Spreadsheets have been the bane of BI professionals and vendors for years. If you take 1) a business user who wants to get his job done, 2) inexpensive spreadsheet software, and 3) multiply by a factor of [number of business analysts and executives], the result is often chaos - not for the end user, mind you, but for the business, which often throws up its hands trying to figure out which of the 12 spreadsheets labeled "Q4 Revenue" is correct. This is one of the main reasons that BI vendors have done so well selling their wares - they point out that they offer a single version of the truth - not an insignificant benefit for a large and complex corporation.

Nevertheless, employees continue to use spreadsheets such as Microsoft Excel for two main reasons: they don't need to get IT involved if they want to crunch some numbers, and the user interface is straightforward and easy to use. After ranting about Excel for years, some BI vendors finally made an uneasy truce with it several years ago. For example, both Business Objects and SAS can now pump data into Excel from their server-based repositories. Users get the interface they like, and the corporation gets the data consistency it needs.

Well, this era of spreadsheet peaceful coexistence is drawing to a close. Rather than an uneasy truce, the two extremes - war and peace - are breaking out. Microsoft is working hard to ease the tensions and end the war, while Google is tossing a bomb into the fray. Put another way, over the next six months Microsoft's spreadsheets will become a peace offering to IT, while Google's may make IT declare war on Google.

Microsoft, the Peacenik

Microsoft's revamp of Excel within the Office 2007 suite (formerly code-named Office 12) is significant. First, the software supports 1 million rows (rather than 64,000) and more than 16,000 columns (rather than 256). Second, Microsoft has revamped the user interface. Rather than clicking on entries in the menu system to perform actions, users click on something called "the ribbon," a visual toolbar on steroids. At any point in time, the ribbon morphs to show only relevant commands. If the user is working on a graph, it shows graphing commands and hides irrelevant items such as formula actions.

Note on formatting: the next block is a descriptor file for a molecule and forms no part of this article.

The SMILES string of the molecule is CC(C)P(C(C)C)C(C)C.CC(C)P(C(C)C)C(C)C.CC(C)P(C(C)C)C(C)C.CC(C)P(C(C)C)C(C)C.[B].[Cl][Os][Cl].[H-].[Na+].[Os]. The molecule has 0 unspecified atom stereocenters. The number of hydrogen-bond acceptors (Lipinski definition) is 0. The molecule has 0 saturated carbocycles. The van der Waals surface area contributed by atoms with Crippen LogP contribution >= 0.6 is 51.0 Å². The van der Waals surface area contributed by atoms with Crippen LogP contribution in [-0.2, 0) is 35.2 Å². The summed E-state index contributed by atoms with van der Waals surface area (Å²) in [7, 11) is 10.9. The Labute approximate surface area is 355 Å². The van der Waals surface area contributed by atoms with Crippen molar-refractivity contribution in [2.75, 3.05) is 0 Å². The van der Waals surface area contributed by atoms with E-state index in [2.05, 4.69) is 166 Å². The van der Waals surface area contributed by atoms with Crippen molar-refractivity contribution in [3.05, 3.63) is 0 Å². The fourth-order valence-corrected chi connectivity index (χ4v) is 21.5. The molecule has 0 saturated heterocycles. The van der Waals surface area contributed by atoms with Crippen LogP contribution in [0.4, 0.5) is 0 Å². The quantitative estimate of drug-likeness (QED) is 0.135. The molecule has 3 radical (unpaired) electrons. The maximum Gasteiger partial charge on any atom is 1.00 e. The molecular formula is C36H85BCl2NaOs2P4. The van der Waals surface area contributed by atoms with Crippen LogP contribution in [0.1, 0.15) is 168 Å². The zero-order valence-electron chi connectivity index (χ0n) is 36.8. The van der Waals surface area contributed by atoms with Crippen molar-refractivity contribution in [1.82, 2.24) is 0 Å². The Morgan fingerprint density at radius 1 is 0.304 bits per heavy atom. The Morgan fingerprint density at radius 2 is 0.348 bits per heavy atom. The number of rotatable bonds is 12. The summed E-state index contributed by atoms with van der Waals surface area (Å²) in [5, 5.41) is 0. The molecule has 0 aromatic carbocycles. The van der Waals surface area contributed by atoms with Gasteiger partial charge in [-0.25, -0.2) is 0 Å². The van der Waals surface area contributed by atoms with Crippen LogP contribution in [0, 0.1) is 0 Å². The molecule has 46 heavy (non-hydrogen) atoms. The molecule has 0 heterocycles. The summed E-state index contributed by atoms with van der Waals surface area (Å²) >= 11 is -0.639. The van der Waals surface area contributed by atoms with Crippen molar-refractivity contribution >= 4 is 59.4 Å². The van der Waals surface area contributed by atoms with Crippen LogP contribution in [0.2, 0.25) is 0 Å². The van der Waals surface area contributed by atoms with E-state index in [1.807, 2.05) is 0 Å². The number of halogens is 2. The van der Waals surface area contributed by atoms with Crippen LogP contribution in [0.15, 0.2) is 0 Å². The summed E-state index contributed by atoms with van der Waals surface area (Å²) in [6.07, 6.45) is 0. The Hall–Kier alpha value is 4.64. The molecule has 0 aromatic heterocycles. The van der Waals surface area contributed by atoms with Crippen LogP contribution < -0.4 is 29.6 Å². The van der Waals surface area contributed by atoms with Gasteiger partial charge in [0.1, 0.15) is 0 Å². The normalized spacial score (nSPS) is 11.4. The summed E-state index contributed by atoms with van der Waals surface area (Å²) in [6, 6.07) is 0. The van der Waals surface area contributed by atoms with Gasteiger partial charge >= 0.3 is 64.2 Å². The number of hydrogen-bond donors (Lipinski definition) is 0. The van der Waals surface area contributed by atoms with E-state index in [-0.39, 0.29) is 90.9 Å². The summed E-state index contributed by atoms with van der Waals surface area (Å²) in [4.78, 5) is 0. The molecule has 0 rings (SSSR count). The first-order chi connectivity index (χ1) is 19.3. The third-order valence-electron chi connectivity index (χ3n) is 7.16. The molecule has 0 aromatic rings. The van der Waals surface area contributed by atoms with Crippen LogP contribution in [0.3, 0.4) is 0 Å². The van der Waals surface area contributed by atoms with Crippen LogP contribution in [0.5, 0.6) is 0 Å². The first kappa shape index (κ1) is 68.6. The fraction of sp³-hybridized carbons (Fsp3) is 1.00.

Finally, Microsoft has built the ability to share the spreadsheet with others right into the program. "Share" is a selection, similar to "Save" and "Save As..." Share places the spreadsheet on an Office SharePoint Server so that other workers with the appropriate permissions can access the spreadsheet as well. Office SharePoint Server Excel Services enable employees to view and edit that spreadsheet through a Web browser. All of a sudden, workers don't need to email spreadsheets around the office - they can all work on the same spreadsheet.

Google, the Warmonger

Google also lets users work on the same spreadsheet over the Web. The difference is the spreadsheet resides on Google's servers - not behind the corporate firewall.